It isn’t easy being ephphatha, though.  It’s not easy for Jesus to step outside his own cultural conditioning, and it isn’t easy for us.  Being ephphatha can mean taking a risk, it generally means crossing boundaries, stepping outside your comfort zone, being prepared to look at things from a different angle.  It also means being able to look at yourself honestly, where you’ve come from and where you’re heading, being prepared to learn from your past in order to move forward.  A lot of the time – both as individuals and as a church - we find it safer and easier to keep reliving the same old routines of our own personal Groundhog Day where everything is predictable, though not actually very exciting.

What, I ask myself, is Groundhog Day for me?  Or perhaps I should ask, who?  Because when we find ourselves cycling around in a time loop, stuck in a holding pattern instead of moving forward into where God wants us to be, it’s always because there’s someone’s needs we’re not open to, someone’s voice we’re not hearing.  Whose voices have I been screening out, and how would it change me if I heard them?  But as they say, you don’t know what you don’t know – and hindsight is a wonderful thing.  More to the point, I guess, is how to become ephphatha?  How to practise receptiveness, how to practice being open to what God wants to teach me today?  Partly, I think, it’s about our basic orientation – learning to listen means firstly, expecting that no matter where we are, there’s something God wants us to notice, there’s something or someone God wants us to be open to.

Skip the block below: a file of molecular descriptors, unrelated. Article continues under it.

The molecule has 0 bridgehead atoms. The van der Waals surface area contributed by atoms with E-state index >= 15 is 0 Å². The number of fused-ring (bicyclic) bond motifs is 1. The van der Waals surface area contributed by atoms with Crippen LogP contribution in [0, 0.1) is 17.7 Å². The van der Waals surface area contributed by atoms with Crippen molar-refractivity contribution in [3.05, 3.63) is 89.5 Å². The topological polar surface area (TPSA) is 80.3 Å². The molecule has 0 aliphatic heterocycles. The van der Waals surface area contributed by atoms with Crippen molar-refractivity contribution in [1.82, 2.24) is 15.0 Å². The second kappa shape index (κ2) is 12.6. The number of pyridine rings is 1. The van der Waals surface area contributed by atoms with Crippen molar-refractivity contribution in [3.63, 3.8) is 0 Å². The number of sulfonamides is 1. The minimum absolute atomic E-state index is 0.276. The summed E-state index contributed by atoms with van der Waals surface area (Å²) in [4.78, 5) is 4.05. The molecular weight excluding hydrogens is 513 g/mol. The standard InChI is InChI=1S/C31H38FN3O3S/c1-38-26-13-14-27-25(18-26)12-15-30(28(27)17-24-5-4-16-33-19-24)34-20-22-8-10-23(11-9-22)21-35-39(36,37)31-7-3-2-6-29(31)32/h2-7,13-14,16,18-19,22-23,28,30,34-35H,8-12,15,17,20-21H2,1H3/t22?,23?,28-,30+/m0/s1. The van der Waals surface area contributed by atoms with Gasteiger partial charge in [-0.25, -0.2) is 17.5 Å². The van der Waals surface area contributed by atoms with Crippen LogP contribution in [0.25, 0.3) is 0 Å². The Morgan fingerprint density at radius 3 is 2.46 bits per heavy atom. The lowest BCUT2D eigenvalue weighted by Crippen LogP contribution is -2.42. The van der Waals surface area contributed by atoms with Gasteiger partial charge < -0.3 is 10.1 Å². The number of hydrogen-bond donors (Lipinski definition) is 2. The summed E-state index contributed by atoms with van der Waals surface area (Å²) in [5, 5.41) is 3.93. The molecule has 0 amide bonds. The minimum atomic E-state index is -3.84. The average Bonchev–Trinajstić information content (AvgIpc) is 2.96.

How does God want me, today, to become ephphathaThe answer to that question is the direction in which God wants me to grow.